Senior lawmakers from the Blue and White party met with their counterparts in the Joint List on Wednesday to discuss the possibility of the Joint List recommending Gantz as prime minister during consultations with President Reuven Rivlin next week.

Blue and White MKs Ofer Shelah (L) and Avi Nissenkorn hold talks with Joint List MKS Mtanes Shihadeh, Ahmad Tibi, Aida Touma-Sliman and Mansour Abbas in the Knesset on March 11, 2020. (Courtesy)

Joint List MK Ahmad Tibi, who attended the meeting with fellow party member Aida Touma-Sliman and Blue and White MKs Ofer Shelah and Avi Nissenkorn, said the party had not made up its mind on how it would approach consultations with Rivlin, scheduled for Sunday.

The Joint List is made up of four separate factions that are not united on whether to endorse Gantz. In September, three of the four factions recommended Gantz, with the ultra-nationalist Balad sub-faction refusing to join.

Blue and White remained mum after the meeting, not issuing a traditional statement and photo as it has done after sit-downs with other party representatives.

The Kan public broadcaster reported that the sides did not even discuss the possibility of the Joint List backing a Gantz-led minority government from the opposition and instead were seeking to take things one step at a time, first dealing with the presidential recommendation, which takes place before coalition negotiations can even begin. According to Kan, the Joint List’s demands were related only to social issues, and it is saving the more controversial demands regarding diplomatic affairs for coalition negotiations.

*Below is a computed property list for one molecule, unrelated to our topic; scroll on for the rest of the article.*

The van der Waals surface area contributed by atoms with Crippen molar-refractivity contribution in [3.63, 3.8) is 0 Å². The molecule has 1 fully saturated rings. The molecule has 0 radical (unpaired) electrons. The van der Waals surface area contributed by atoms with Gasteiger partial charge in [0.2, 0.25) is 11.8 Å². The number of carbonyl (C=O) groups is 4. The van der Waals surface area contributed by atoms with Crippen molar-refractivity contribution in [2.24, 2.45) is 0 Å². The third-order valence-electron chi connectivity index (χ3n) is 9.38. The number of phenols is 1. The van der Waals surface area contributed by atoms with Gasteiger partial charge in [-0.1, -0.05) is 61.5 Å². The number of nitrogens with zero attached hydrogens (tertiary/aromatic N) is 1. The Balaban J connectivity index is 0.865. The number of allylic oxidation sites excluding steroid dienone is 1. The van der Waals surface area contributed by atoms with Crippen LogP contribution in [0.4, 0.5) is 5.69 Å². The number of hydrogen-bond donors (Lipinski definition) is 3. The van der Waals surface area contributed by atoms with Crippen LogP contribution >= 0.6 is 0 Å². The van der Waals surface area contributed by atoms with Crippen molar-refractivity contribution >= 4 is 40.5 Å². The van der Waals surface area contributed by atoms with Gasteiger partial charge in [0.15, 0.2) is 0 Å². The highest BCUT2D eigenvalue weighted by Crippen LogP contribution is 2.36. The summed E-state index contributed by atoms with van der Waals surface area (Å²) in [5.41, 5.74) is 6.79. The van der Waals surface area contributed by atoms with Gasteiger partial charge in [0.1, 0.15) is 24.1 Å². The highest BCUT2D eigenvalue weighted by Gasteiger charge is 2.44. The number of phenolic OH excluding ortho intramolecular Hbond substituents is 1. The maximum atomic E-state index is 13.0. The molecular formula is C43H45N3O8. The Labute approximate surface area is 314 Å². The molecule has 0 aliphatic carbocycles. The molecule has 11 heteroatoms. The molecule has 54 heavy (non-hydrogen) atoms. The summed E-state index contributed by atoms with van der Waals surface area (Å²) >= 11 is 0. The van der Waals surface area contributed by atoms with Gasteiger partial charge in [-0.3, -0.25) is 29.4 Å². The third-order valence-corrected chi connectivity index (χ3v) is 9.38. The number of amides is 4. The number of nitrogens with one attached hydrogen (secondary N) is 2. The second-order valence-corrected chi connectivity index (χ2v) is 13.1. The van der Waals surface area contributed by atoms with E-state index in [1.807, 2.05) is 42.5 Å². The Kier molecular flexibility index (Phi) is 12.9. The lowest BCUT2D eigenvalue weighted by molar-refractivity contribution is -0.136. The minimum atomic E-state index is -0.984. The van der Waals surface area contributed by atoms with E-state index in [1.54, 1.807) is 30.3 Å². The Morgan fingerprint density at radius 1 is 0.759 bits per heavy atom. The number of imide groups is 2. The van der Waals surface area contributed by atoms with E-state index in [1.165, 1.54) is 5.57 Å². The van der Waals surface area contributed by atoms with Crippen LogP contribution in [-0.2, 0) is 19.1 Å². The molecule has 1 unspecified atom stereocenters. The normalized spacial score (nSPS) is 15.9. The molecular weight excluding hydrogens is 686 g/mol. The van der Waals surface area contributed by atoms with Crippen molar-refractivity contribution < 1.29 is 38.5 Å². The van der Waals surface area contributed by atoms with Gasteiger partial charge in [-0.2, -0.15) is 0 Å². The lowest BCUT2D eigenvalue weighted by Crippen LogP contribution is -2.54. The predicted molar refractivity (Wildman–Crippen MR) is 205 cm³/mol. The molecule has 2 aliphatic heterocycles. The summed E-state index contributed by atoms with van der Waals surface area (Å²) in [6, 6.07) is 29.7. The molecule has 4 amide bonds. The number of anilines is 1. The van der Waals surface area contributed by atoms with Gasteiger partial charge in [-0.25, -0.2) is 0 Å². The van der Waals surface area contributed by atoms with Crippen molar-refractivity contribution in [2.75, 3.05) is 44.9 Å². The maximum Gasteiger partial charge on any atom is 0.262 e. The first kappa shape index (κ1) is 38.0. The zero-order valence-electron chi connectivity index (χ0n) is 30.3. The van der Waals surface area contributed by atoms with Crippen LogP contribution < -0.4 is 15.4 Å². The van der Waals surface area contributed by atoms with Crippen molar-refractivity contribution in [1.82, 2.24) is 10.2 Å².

Earlier Wednesday, Gantz met with Peretz with the sides insisting afterward that they were still on track to form a government, apparently brushing the Levy-Abekasis setback aside and reaffirming their willingness to cooperate with the Joint List. They “agreed to continue their strategic partnership and to continue with efforts to form a government, harnessing all the partners in the political system to prevent Netanyahu and Likud from dragging the country to a fourth election,” a joint statement said.

Neither Netanyahu’s Likud nor Blue and White mustered a majority of Knesset seats in last Monday’s election, and neither has a clear path to a majority coalition. The prime minister has the backing of 58 MKs and Likud is the largest party in the 120-seat Knesset.

Also on Wednesday, Yisrael Beytenu leader Avigdor Liberman said his party’s position against cooperating with the Joint List “has not changed,” amid reports he may agree to support a Blue and White-led government backed from the outside by the predominantly Arab slate.

But he also dismissed the possibility of joining Netanyahu’s bloc and charged that the prime minister “cooperated with [Palestinian leader Yasser] Arafat and Arab parties more than anyone else.”